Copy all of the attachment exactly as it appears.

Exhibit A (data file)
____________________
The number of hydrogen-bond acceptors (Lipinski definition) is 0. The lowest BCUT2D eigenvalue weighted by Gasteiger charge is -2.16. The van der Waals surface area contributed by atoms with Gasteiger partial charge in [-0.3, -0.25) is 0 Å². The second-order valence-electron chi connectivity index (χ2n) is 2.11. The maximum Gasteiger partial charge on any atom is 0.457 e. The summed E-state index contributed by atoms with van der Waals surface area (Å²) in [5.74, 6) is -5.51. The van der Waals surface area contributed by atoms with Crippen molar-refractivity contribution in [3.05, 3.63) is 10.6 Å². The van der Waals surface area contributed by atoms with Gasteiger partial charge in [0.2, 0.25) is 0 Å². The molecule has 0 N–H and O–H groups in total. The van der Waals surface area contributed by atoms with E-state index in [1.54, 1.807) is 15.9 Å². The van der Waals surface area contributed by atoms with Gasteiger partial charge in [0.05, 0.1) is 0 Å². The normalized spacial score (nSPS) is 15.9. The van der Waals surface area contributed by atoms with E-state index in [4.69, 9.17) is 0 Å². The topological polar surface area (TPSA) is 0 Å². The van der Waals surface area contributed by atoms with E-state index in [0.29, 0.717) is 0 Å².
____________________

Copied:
The number of hydrogen-bond acceptors (Lipinski definition) is 0. The lowest BCUT2D eigenvalue weighted by Gasteiger charge is -2.16. The van der Waals surface area contributed by atoms with Gasteiger partial charge in [-0.3, -0.25) is 0 Å². The second-order valence-electron chi connectivity index (χ2n) is 2.11. The maximum Gasteiger partial charge on any atom is 0.457 e. The summed E-state index contributed by atoms with van der Waals surface area (Å²) in [5.74, 6) is -5.51. The van der Waals surface area contributed by atoms with Crippen molar-refractivity contribution in [3.05, 3.63) is 10.6 Å². The van der Waals surface area contributed by atoms with Gasteiger partial charge in [0.2, 0.25) is 0 Å². The molecule has 0 N–H and O–H groups in total. The van der Waals surface area contributed by atoms with E-state index in [1.54, 1.807) is 15.9 Å². The van der Waals surface area contributed by atoms with Gasteiger partial charge in [0.05, 0.1) is 0 Å². The normalized spacial score (nSPS) is 15.9. The van der Waals surface area contributed by atoms with E-state index in [4.69, 9.17) is 0 Å². The topological polar surface area (TPSA) is 0 Å². The van der Waals surface area contributed by atoms with E-state index in [0.29, 0.717) is 0 Å².